Putting their money where their heart is

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By Michelle Landsberg

AH, FOGEYDOM. ONCE upon a time, Valentine's Day meant red cinnamon hearts and those cut-out paper valentines with dreadful Grade 4 puns. Now, Valentine's Day just brings our annual scolding from the Heart and Stroke Foundation.

This year's Heart and Stroke valentine thwonked into my consciousness with all the airy charm of a concrete balloon. "Women fail,'' said the headlines. Unfit and ignorant of the menace of heart disease, which is an equal opportunity killer. Worse still: we're too stressed, too busy working and caring for our families and two-thirds of us are at an "unacceptable weight."

"It's the leaders within the women's movement we're trying to influence,"said Dr. Anthony Graham of St. Michael's Hospital.

Feminists, according to Graham, are so powerful that we could give heart health the same high profile as breast cancer, consistently rated as women's top concern even though it kills fewer than heart attacks do.

(Hey. Just a thought: if Heart and Stroke thinks all this overwork and stress is so bad for women, how about lobbying for daycare, elder care, home care and equal pay for work of equal value?) More seriously, I'd like to tell the Heart and Stroke a thing or two about its annual tongue-lashing of women. Insulting us is not the very best way to engage us in higher awareness of a serious health risk. And by the way, breast cancer awareness is not a feminist conspiracy against cardiologists. The reasons for women's fear ought to be obvious. Breast cancer is specifically a women's disease, it was hugely underfunded until women's groups started to agitate, it hits women at a much younger age than heart disease and, at that younger age, it's more dangerous. Demographically speaking, doesn't it make sense that the "boomer" generation (overstressed, as you fellas point out) worries most and lobbies hardest against the disease that threatens it most imminently? For your future information, most women do not respond well to framing this discussion as a competition between two serious diseases. You're right that women have to get serious, sooner, about heart health. As political activists know, however, the best way to stir people to action is to offer them a strong alternative. If women knew that there was support and help available to prevent heart disease, they'd line up for it - which is just what they do at Women's College Hospital, home of Canada's very first Women's Cardiovascular Health Initiative and Women's Cardiac Rehabilitation program. Thanks to a $400,000 grant from Canada Trust, Women's College was able to set up an appealingly sleek and attractive small gym. A team of hospital staff, headed by cardiologists Dr. Len Sternberg and Dr. Vera Chiamvimonvat, kinesiologist Karen Unsworth (the only full-time staffer), as well as the nutritionist, clinical care nurse and other specialists, offer individual attention out of their own volunteer commitment.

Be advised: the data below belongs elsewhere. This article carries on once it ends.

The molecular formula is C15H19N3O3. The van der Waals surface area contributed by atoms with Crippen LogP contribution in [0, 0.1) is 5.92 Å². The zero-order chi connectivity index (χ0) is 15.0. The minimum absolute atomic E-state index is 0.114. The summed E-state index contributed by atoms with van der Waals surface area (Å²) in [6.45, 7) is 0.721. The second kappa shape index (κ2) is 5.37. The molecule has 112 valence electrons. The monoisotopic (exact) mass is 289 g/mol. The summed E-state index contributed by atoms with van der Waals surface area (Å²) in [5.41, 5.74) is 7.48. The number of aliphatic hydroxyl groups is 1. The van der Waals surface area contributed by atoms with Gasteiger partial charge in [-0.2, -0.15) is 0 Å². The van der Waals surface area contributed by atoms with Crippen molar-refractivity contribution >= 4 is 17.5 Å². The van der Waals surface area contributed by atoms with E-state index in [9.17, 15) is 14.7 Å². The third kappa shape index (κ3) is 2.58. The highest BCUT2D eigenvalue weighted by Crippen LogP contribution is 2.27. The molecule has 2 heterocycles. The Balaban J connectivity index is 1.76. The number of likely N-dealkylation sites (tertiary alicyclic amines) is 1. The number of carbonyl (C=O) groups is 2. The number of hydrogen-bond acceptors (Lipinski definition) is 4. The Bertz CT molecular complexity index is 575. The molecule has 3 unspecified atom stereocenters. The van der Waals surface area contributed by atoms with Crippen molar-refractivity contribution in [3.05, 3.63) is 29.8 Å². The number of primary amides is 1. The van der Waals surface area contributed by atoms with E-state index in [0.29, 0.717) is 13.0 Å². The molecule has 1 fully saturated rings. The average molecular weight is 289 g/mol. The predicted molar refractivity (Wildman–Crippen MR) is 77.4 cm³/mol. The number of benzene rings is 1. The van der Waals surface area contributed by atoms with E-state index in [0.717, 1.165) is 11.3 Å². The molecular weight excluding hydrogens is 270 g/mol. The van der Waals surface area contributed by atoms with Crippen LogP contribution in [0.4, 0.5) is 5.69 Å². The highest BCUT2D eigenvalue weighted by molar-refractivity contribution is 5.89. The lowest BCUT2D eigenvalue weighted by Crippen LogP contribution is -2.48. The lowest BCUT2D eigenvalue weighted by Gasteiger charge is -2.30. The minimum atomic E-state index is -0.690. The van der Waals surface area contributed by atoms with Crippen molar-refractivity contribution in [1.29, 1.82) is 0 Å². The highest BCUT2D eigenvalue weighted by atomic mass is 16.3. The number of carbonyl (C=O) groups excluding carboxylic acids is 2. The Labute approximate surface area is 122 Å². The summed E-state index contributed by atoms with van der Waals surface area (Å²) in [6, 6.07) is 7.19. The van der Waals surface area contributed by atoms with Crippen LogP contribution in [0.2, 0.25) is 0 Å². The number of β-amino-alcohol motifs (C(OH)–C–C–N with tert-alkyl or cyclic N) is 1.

Results are impressive. In co-ed rehab programs for heart attack patients, only 15 per cent of patients who attend are women - and of those, only 5 per cent stay in the program, with 15 to 20 per cent improvement in heart function at the end.

The Women's College record: 80 per cent in the all-women classes stay in for the whole six months, improving their heart function by 52 per cent.

Most of the "graduates" express greatly increased confidence, optimism and well-being. Why the difference? You can't fake it. A glitzy new "Women's Centre" sign in an otherwise indifferent institution just doesn't do the trick. The understanding has to be deep, permanent and evolving, springing from a whole culture that understands women's needs.

At the Women's College program, the practitioners have learned, by listening, what the patients feel. Older women, it seems, are intimidated by the competitive atmosphere of male-dominated gyms. They're embarrassed by co-ed gym work, partly because they're weaker to begin with and so need a more gradual program. They enjoy the emotional support of small groups of other women. They're poorer then men, and therefore can't afford costly gyms and have less access to cars or taxis. Domestic responsibilities can keep them away. Above all, female cardiac patients can be dragged down by a depression intensified by guilt. The program has worked out helpful responses to all these concerns. The rewards - in prevented illness and restored health - are great.

I asked the Heart and Stroke Foundation how much research money it targeted for women's heart health, since the disease is so different in women. The answer: $2 million out of a total of $23 million in research grants (although, the foundation hastened to point out, any general research might benefit women as well as men).

I confess, Heart and Stroke did get my attention this year with its rather negative approach. Next year, maybe they'll brush up their courtship skills and woo us with a prettier valentine - say, great big grants for researchers in women's health, at female-friendly institutions. Now that's the way to a woman's heart.























Michele Landsberg's article first appeared on Valentine's Day in the Toronto Star, where she is a columnist.